I think everyone would agree that the goal of interviewing people is to find the right person. Any business owner will say that their people are key to their business. Unfortunately, everyone is in too much of a hurry. The interviewee wants to get to work quickly and the interviewer wants to get done with hiring so they can get back to work. This fact, combined with the current structure of the human resources selection and interview process is NOT to find the right person, but to find the one person that can check the greatest number of boxes on the job description and that will work for the lowest salary. We use degrees, accreditations, licenses, certifications, and this intangible thing we call "experience" to try and find the right fit. Is this really the best way?
Most hiring managers are not very good at getting great people and HR's only function is to pare down the list of applicants for the hiring manager. Typically the hiring manager takes the list from HR and tries to figure out who to hire, but based on what? Resume quality? If the job includes resume writing, then this might be a good method. Because hiring is not their strength, most hiring managers give up and simply hire the person suggested by someone in the company. They figure that is safer than dealing with an unknown quantity.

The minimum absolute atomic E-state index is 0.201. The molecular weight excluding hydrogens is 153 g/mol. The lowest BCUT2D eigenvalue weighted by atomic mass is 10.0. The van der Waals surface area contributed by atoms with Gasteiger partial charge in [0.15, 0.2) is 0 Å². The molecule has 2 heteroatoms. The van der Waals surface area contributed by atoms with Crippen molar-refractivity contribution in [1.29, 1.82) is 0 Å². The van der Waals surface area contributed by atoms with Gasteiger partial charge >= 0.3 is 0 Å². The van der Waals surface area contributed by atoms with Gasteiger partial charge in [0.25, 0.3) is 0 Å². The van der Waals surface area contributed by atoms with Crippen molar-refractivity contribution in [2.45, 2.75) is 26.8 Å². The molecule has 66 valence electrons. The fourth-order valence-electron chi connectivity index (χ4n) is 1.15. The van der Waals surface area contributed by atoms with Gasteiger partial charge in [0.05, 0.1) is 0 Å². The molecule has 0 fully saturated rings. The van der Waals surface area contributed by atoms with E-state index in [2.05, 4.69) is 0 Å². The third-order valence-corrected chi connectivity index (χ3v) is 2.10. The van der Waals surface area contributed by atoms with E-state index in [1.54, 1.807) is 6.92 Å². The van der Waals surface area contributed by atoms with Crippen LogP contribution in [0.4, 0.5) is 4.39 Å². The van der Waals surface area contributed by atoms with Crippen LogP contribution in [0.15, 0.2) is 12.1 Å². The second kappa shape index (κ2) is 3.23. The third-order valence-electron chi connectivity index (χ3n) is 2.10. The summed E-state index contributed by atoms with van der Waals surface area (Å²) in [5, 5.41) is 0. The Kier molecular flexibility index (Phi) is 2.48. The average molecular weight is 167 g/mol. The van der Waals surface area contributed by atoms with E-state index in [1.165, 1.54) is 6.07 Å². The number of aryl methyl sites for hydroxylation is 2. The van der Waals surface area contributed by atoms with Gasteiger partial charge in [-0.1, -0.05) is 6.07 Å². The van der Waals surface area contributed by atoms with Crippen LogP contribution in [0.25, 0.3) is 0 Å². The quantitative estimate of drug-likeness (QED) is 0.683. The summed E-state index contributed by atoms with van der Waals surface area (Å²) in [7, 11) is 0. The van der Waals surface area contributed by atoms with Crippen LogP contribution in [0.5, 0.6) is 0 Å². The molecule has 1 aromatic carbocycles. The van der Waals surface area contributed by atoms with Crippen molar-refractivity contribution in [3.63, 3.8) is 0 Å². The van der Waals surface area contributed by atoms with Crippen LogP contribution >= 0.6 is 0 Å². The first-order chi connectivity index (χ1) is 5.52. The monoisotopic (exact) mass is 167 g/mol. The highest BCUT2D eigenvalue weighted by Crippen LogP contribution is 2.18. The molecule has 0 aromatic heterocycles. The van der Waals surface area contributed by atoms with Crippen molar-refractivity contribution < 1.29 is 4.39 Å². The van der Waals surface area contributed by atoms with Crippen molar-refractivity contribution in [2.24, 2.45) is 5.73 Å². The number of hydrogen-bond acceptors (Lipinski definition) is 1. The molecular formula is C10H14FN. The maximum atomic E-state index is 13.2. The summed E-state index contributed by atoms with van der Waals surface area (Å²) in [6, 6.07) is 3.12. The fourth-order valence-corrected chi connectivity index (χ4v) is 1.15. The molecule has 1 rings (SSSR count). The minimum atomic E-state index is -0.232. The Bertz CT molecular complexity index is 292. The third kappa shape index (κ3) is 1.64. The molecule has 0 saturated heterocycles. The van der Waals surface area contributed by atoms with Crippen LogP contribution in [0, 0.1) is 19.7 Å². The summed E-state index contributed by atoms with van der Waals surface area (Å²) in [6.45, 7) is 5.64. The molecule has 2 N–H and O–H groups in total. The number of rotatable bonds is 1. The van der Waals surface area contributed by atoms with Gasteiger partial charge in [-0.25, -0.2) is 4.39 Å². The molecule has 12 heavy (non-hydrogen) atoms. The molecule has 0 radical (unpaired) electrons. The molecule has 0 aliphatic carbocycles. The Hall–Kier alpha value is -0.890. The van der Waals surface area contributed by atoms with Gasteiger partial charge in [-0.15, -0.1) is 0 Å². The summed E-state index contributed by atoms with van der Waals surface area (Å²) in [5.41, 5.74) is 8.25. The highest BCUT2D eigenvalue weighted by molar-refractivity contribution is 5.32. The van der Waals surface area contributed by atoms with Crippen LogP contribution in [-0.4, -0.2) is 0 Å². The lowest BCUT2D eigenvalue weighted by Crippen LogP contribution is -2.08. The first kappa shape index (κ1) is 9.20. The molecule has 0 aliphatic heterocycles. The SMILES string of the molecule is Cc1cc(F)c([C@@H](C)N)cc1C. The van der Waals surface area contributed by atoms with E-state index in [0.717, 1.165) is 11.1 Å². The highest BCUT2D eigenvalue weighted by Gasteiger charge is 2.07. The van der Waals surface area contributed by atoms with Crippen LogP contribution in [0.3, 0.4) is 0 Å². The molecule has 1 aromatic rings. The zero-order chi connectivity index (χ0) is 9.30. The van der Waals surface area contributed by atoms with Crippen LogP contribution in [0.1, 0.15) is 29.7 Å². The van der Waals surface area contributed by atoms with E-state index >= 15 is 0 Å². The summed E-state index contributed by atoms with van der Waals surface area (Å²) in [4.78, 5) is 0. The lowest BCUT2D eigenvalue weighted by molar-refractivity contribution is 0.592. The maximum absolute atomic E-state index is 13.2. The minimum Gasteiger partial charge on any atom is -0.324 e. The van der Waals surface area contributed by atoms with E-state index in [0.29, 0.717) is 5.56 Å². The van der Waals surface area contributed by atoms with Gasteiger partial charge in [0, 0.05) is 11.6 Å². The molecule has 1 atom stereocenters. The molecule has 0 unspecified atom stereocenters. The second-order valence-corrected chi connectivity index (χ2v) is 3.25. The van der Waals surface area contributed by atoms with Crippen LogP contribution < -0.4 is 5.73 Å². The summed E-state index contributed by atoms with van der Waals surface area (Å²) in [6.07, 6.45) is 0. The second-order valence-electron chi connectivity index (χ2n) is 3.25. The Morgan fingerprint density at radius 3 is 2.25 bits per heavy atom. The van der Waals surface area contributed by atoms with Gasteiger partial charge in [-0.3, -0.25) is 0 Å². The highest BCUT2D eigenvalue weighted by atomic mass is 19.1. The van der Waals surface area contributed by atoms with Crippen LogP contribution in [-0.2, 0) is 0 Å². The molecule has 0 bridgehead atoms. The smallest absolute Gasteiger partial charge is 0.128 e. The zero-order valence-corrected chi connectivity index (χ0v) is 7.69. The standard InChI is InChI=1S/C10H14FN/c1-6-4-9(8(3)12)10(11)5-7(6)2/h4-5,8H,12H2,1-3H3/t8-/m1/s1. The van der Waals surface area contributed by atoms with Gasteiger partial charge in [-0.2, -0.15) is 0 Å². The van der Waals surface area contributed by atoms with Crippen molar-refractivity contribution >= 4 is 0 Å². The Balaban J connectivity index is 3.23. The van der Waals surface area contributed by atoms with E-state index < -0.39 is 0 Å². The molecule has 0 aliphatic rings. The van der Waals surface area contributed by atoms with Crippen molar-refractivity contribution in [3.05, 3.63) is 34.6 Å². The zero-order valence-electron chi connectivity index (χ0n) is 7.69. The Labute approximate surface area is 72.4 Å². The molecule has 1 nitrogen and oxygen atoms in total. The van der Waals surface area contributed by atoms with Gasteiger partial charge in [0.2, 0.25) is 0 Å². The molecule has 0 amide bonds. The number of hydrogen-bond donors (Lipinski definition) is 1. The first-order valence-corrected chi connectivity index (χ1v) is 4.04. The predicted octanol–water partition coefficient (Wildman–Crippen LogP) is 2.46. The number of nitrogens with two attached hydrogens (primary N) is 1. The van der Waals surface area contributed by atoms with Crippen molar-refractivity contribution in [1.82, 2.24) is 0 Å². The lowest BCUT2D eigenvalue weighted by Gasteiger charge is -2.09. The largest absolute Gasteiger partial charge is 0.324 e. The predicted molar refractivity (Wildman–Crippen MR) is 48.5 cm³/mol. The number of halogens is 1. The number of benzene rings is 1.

Almost every task (outside of professional technical skills) can be trained. Which would be better? (1) To find a great person, invest a couple of weeks into training them on the specific systems you use, or (2) to find the person who knows your system, but is not a good fit for your organization. Dumb question, easy answer.
What if there were a minimum of 3 interviews?
- Screening interview. (1 hour) Sit down with HR and make sure you are not a wacko and that you have the skills and experience needed (on paper).
- Technical/skills interview. (2 Hours) Demonstrate you are qualified to do the work.
- Are you the right person? (4 Hours) Have the person write, create, collaborate, take a personality test. Have them do strength finders 2.0. Spend the time to really find out if they a a good fit for your team. When they are done pay them $100 for their time.
If appropriate, ask for a portfolio of past work. Check their on-line presence. What are they saying and what type of people are following them? Remember people typically do what they are passionate about on the weekends. That is also what they post about on social media.
Maybe it is time we starting think out of the box when it comes to hiring.
I would suggest everyone read this article called How to Get a Job at Google